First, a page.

The following we glean from the article published in 1876, by Robert BOWMAN, relating to Meridian township. While the century was yet young, the main avenue of commerce from Vincennes to St. Louis was through what is now the town of Meridian. As civilization marched westward, a large portion of emigration moved along that highway of states, the Vincennes and St. Louis road. This cause produced the first settlement in the town. Over Cohen's Mound the western traveler traced his steps, and then stopped to rest fully fifty years ago. On the 6th day of June 1826, James HUGHSON, father of the valued citizen, Abram HUGHSON, took out a license to keep a tavern on this Mound. This same position was successively occupied in later years by Messrs. RAY & COHEN. It was from the latter that it received its name. In the year 1831, Alexander CRAWFORD emigrated from the state of Georgia, and made a settlement in section 36. His house, however, was built just over the line in what is now known as the STACY place, in the town of Brookside. His son, Zachariah, settled and made a home in the south-east quarter of section 36. It being the second house built in the township. This was 1834. He died in 1857. The house, so long used as a tavern on Cohen's Mound, was destroyed by fire many years ago.
From 1850 to 1860, quite an impetus was given to the settlement of this precinct. BOND and REID improved in section 13; Mr. BALLENGER in section 20; J. E. WAKEHAM and R. BOWMAN in section 36; Rubsummer STEIN and Oswald HEINZMAN in section 16; R. S. POWER in section 24; Henry SIRBERT in section 29; and W. H. H. JOHNSON in the same section; and W. H. CRAWFORD in sections 36 and 34. Several others, not mentioned, came within the above decade.
None of the early settlers or their children live in the township now, which fact has rendered the giving of some of the dates difficult. In accordance with the practice of the early settlers in the west to locate upon the timber lands, the township of Meridian being all prairie, seems to have been severely left alone. As will be seen from the land entries, only two entries were made prior to 1836.
First Land Entries
Gibeon BURTON entered the first land in this township, on the 17th of October, 1817. It was located on section 6, 192 59/100 acres; July 21st, 1818, Isaac and J. HUGHSON, entered the north-west quarter of section 14, 80 acres; June 9th, 1836, B. A. MYERS entered north-west quarter of the north-west quarter of section 6, 49 10/100 acres; June 9th 1836, Lewis COLE entered south-east quarter of the north-west section 6, 49 10/100 acres; August 22nd, 1836, Thomas RAY entered north-east quarter of the south-west quarter of section 14, 40 acres; August 29th 1836, Turner L. NICHOLS entered the south-west quarter of the north-west quarter of section 6, 49 10/100 acres; October 25th 1836, Alonzo CONE entered north-west quarter of the south-east quarter of section 14, 40 acres.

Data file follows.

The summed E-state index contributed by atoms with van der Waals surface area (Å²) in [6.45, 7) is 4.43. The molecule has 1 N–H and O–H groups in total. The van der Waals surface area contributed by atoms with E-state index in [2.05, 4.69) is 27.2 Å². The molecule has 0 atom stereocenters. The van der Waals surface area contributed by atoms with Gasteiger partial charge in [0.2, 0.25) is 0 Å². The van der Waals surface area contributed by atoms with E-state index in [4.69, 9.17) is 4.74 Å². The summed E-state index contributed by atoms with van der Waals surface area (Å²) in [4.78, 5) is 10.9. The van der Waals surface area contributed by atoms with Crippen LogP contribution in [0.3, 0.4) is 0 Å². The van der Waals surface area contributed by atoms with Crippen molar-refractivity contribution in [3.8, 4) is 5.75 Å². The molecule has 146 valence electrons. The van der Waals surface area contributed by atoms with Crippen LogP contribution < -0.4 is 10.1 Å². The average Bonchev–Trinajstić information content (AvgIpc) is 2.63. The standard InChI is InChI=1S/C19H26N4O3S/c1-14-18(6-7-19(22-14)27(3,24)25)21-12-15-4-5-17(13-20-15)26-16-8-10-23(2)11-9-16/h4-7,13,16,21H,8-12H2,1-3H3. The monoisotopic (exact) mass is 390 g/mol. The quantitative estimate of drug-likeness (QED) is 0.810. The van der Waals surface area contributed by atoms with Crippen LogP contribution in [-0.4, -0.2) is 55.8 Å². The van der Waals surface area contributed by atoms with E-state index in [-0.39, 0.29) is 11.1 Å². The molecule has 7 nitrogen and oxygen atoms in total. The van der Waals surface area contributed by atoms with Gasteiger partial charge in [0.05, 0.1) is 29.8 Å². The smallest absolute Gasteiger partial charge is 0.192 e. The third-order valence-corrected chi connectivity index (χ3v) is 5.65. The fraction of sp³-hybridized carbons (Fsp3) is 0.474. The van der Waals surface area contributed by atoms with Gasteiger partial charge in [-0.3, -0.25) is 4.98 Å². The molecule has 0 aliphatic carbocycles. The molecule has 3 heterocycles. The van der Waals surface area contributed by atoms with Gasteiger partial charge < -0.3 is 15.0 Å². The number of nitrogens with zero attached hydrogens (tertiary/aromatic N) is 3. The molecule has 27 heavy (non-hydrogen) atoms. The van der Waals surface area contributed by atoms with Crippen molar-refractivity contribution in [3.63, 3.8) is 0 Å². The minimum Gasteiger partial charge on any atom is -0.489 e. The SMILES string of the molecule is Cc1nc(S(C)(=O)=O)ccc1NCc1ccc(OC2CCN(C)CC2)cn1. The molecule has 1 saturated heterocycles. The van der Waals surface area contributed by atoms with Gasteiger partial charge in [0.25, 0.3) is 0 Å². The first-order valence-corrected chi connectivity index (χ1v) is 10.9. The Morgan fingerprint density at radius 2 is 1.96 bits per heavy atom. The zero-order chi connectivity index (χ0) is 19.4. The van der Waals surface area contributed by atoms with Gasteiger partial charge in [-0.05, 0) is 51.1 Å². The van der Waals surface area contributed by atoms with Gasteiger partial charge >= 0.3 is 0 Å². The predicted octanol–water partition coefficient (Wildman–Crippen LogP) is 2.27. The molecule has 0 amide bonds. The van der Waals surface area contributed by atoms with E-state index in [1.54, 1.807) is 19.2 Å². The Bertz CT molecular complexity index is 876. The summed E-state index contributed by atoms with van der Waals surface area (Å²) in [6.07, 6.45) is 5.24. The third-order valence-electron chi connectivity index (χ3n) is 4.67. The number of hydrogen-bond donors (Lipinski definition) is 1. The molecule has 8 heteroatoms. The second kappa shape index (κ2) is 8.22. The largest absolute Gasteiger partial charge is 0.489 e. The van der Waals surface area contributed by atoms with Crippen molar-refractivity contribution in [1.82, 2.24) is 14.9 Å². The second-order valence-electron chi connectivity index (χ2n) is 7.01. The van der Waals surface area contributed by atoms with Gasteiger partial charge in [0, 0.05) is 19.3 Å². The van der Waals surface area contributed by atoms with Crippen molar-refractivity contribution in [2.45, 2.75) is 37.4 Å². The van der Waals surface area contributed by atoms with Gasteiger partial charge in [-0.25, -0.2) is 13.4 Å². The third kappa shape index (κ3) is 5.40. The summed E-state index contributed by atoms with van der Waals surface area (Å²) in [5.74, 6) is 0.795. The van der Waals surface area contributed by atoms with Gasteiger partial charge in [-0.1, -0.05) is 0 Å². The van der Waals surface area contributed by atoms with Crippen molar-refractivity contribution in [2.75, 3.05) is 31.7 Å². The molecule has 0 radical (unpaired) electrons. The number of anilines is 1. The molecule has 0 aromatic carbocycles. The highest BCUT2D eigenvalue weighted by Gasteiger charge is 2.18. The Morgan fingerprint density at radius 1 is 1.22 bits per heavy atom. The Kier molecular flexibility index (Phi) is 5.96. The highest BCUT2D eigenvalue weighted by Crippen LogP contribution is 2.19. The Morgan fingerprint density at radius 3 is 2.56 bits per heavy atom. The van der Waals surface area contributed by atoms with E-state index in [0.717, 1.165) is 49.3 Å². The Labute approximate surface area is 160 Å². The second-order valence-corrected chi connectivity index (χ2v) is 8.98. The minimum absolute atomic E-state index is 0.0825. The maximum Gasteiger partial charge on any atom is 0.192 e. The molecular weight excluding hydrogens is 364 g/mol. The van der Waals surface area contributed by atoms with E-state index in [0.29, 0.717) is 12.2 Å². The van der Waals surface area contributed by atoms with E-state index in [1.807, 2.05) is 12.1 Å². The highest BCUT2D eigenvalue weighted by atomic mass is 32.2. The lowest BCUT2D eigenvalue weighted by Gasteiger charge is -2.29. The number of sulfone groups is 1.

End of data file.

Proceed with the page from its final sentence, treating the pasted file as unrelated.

The first school taught was a little log-cabin, situated on section 6, and now owned by Mr. STYLES. John NICHOLS was the first teacher. This was in 1836.
Wm. H. RUSSELL improved section 15, and a part of 10. He has one of the model farms in the county. Mr. RUSSELL is well prepared for stock-raising as well as for raising grain. He was the first to import blooded stock in the country. Mr. Wm. JOHNSON has also imported several blooded horses from France.
There is but one particular incident that marks the history of this precinct. About 1846, a stranger was found, where the bridge spans Lost Creek, near the Russell farm, with a bullet hole through his brain. No one knew him, or by whom he was killed. A coroner's inquest was held, but no evidence could be deduced relating to the murder. It being on the Vincennes road, where there was a great deal of travel, the presumption was that he had been murdered for his money by some fellow-traveler, and the remains thrown in the creek where he was found.
The following are the supervisors who have represented the precinct since township organization. John SAVIN was elected in 1874, and served two terms. Edward MERTEN elected in 1876, and served two terms. Samuel CHAMBUS was elected in 1878, and served one term. W. H. RUSSELL elected in 1876, and served two terms, was re-elected in 1881, and is the present incumbent.
Jones station, situated in the geographical center of the township, and nine miles east from the county seat, is a growing little town on the Ohio & Mississippi railroad. It was laid out in 1876, by Wm. H. RUSSELL, and is located in section 16. It contains one store, kept by RUSSELL & BONER, two hay-presses and barns, a flouring mill, a post-office, and a blacksmith shop. It was formerly called Lost Creek, as the station is situated on the banks of the stream.